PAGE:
Today I'm incredibly excited to welcome Tania Allard to Quansight as Co-Director of Quansight Labs. Tania (GitHub, Twitter, personal site) is a well-known and prolific PyData community member. In the past few years she has been involved as a conference organizer (JupyterCon, SciPy, PyJamas, PyCon UK, PyCon LatAm, JuliaCon and more), as a community builder (PyLadies, NumFOCUS, RForwards), as a contributor to Matplotlib and Jupyter, and as a regular speaker and mentor. She also brings relevant experience in both industry and academia - she joins us from Microsoft where she was a senior developer advocate, and has a PhD in computational modelling.
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JupyterLab 3.0 is about to be released and provides many improvements to the extension system. Theming is a way to extend JupyterLab and benefits from those improvements.
While theming is often disregarded as a purely cosmetic endeavour, it can greatly improve software. Theming can be great help for accessibility, and the Jupyter team pays attention to making the default appearance accessibility-aware by using sufficient contrast. For users with a high visual acuity you may also choose to increase the information density.
Theming can also be a great way to improve communication by increasing or decreasing emphasis of the user interface, which can be of use for teaching or presenting. Theming may also help with security, for example, by having a clear distinction between staging and production.
Finally Theming can be a great way to express oneself, for example, by using a branded version of software that fits well into a context, or expressing one's artistic preferences or opinions.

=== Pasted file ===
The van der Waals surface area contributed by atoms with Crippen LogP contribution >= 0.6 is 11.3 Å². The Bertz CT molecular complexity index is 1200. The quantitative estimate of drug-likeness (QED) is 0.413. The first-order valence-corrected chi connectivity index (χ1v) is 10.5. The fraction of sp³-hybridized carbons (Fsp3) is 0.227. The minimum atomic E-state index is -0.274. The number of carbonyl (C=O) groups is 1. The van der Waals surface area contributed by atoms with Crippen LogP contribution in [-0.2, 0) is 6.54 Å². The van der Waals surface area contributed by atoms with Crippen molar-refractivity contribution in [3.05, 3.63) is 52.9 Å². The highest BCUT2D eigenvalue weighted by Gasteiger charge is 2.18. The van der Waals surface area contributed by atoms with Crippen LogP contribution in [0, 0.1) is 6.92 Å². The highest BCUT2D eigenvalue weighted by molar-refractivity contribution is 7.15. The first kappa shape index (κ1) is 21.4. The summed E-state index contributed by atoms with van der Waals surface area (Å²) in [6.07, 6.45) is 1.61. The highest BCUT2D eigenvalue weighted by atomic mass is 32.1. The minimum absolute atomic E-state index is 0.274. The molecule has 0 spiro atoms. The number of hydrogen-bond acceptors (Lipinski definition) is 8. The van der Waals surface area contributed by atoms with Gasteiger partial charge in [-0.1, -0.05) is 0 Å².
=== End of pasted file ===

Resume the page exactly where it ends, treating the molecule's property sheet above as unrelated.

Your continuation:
In the following blog post, we will show you step-by-step how you can develop a custom theme for JupyterLab, distribute it, and take the example of the jupyterlab-theme-winter theme we release today to celebrate the end of 2020.
I am happy to announce that NumPy and OpenBLAS have once again been awarded a grant from the Chan Zuckerberg Initiative through Cycle 3 of the Essential Open Source Software for Science (EOSS) program. This new grant totaling $140,000 will fund part of our efforts to improve usability and sustainability in both projects and is excellent news for the scientific computing community, which will certainly benefit from this work downstream.
This blog post is a conversation. Portions lead by Tim George are marked with TG, and those lead by Isabela Presedo-Floyd are marked with IPF.
TG: When I speak with other designers, one common theme I see concerning why they chose this career path is they want to make a difference in the world. We design because we imagine a better world and we want to help make it real. Part of the reason we design as a career is we're unable to go through life without designing; we're always thinking about how things are and how they could be better. This ethos also exists in many open-source communities. It seems like it ought to be an ideal match.
So what's the disconnect? I'm still exploring that myself, but after a few years in open source I want to share my observations, experiences, and hope for a stronger collaboration between design and development. I don't think I have a complete solution, and some days I'm not even sure I grasp the entire problem. What I hope is to say that which often goes unsaid in these spaces: design and development skills in open source coexist precariously.